Our last 11 grandchildren in a row have been girls, so I’ve gotten careful about asserting claims of male prerogative. But this Father’s Day got me thinking about how we talk to God. Pope Francis recently reminded us, in one of his general audiences, that “when the disciples asked Jesus to teach them to pray, he taught them to call God Our Father.”
And so we do. We say the Our Father in our morning and evening prayers, in the Communion rite at Mass, six times in the rosary. But how do we square this with another truth we all acknowledge? We are made in God’s image, not he in ours. God, the Catechism of the Catholic Church says, “is neither man nor woman. God is pure spirit in which there is no place for the difference between the sexes.”
Reconciling these two thoughts, Pope Francis says, is “the great religious revolution introduced by Christianity” — the idea that we could “dare to speak to the transcendent and all-holy God as children speak, with complete trust, to a loving father.”
The pope is fond of invoking the parable of the prodigal son (he prefers to call it the parable of the merciful father) as a metaphor for the Christian life. The father teaches his sons the way they should live. He gives them freedom to spend their inheritance as they choose. And he is always ready to forgive; he runs out to meet the repentant sinner while he is still a long way off.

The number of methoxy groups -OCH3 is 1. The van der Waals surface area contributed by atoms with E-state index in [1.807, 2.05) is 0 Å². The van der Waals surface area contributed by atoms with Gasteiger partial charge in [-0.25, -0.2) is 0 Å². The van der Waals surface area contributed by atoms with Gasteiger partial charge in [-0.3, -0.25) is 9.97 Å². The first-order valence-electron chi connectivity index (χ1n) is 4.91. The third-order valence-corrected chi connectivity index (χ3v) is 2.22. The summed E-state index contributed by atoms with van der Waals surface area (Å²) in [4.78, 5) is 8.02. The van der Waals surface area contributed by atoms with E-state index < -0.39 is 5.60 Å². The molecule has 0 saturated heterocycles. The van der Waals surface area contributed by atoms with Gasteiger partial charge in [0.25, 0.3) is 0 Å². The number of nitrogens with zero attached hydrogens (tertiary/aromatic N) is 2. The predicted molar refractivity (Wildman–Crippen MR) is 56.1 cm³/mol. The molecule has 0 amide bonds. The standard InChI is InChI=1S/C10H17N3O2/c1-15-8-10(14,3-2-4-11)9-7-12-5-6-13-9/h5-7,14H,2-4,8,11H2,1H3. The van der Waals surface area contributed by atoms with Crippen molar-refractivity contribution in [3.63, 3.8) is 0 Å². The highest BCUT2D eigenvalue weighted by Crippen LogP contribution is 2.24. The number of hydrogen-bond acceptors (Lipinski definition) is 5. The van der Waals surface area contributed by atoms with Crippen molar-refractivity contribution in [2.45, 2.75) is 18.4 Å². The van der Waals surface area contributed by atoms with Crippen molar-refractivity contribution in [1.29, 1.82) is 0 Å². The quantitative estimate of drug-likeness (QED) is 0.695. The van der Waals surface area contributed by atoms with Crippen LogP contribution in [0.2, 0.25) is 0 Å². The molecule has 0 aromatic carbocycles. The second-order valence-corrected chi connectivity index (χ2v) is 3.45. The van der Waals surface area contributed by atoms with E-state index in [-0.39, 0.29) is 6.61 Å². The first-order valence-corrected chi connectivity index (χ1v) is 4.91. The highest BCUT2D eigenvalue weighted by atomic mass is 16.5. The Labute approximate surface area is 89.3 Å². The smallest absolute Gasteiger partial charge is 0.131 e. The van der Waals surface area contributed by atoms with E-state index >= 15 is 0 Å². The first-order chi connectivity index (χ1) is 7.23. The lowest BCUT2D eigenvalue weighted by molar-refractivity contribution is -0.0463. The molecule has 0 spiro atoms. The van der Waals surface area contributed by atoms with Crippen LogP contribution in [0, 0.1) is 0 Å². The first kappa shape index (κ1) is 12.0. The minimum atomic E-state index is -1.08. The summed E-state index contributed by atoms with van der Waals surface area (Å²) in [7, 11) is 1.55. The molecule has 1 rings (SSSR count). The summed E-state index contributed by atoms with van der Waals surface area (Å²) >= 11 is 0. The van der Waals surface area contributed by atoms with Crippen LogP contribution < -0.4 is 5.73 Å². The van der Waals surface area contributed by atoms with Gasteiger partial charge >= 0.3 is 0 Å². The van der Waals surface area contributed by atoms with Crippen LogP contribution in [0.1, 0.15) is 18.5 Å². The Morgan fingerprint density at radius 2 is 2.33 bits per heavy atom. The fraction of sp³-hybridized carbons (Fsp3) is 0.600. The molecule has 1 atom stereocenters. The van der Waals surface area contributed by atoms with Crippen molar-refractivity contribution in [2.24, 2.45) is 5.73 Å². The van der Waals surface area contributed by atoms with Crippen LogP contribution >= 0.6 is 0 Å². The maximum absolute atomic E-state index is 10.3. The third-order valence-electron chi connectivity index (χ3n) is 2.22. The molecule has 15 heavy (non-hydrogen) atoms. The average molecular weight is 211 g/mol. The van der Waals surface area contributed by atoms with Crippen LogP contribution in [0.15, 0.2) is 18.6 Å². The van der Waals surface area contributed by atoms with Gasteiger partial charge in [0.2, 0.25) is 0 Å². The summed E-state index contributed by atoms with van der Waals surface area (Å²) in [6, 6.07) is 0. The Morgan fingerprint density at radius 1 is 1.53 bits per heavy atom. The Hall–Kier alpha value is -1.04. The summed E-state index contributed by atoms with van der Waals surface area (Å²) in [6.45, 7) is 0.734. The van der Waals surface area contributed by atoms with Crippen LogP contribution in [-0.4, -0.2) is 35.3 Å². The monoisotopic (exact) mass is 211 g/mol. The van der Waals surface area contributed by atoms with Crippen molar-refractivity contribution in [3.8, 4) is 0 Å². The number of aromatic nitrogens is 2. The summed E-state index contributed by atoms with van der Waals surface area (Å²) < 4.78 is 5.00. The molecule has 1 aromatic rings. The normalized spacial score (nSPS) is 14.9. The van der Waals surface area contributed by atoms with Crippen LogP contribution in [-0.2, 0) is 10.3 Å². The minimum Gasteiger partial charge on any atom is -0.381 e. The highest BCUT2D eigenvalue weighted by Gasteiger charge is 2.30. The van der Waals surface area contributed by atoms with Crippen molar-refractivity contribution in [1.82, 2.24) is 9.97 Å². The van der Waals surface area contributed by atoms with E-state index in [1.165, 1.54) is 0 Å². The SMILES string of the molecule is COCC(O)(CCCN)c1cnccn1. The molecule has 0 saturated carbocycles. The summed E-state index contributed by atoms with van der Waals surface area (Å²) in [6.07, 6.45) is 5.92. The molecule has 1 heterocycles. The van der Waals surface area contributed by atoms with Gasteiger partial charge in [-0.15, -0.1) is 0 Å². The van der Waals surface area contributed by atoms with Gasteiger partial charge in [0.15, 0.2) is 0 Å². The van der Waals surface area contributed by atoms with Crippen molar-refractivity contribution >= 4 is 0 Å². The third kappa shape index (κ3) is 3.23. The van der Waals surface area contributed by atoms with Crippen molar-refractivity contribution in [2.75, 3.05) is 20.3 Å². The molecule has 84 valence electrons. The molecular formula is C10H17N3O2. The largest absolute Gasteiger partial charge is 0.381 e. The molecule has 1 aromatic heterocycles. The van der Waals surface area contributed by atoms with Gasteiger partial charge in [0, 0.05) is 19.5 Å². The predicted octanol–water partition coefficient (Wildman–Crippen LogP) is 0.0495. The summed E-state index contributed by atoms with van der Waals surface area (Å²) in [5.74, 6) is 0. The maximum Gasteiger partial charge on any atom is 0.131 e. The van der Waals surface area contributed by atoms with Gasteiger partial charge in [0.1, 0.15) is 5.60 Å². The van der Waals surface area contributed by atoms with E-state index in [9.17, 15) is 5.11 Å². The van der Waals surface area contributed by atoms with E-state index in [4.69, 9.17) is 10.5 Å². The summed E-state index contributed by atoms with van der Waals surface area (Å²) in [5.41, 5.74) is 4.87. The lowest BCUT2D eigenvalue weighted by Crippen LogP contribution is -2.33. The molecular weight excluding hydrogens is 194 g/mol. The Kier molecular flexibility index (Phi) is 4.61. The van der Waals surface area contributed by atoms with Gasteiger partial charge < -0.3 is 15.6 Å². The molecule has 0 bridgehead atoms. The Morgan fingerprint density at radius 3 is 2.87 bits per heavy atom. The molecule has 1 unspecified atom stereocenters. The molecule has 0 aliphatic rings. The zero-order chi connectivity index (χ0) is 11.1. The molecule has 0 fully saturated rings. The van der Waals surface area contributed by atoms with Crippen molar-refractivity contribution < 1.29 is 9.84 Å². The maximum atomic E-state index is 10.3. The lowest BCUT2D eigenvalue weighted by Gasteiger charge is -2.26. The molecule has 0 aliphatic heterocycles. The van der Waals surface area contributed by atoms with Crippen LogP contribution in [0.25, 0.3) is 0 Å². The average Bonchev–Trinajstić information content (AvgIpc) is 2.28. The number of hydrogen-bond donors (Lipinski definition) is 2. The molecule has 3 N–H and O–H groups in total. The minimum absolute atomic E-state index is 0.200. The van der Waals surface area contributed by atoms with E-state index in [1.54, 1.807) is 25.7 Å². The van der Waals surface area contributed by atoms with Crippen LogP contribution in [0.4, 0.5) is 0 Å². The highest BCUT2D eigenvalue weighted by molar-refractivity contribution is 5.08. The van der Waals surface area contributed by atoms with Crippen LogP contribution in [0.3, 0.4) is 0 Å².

This way of understanding “the fatherhood of God,” Pope Francis says, is the source of Christian hope. Because God is like this, we dare to hope for eternal life.
These days, though, talking this way about God is unsettling to the progressive mind. At some parishes, we will say “for the praise and glory of God’s name” rather than “for the praise and glory of his name” during the preparation of the gifts.
Duke Divinity School’s course of studies offers guidelines for inclusive language that suggest using “God” and “Godself” “as substitutes for he/she and him-/herself.” And if we want to talk about God’s personal relationship with us, there are nongendered options like “God is parent to us all.”
These revisions sound odd and clumsy (Godself? Really?), and for me that’s a sufficient reason for resisting them. But I also suspect that they are put forward for reasons very different from those the catechism has in mind when it says that with God “there is no place for the difference between the sexes.”
I think that the concern about using male pronouns and praying the Our Father is that it seems unfair to women, not that it’s offensive to God. The business of praying has gotten tangled up with Title VII and Title IX and the Equal Pay Act; with the role of women in the workplace; and with the assignment of domestic responsibilities for child rearing.
These days the preference for inclusive language may also find support in the movement for freedom of choice about gender expression and identity. But that’s also about us, not about him.
It is a mistake to let sexual politics creep into our prayer life. Jesus told his disciples to call God Our Father. He had his reasons, and they are better than ours. That ought to be the first principle.
We need to embrace this way of talking to him, because it is the source of our hope as Christians. Like a father, God loves and teaches his children. He sets them free. And he stands at the door of our home, always ready to show mercy.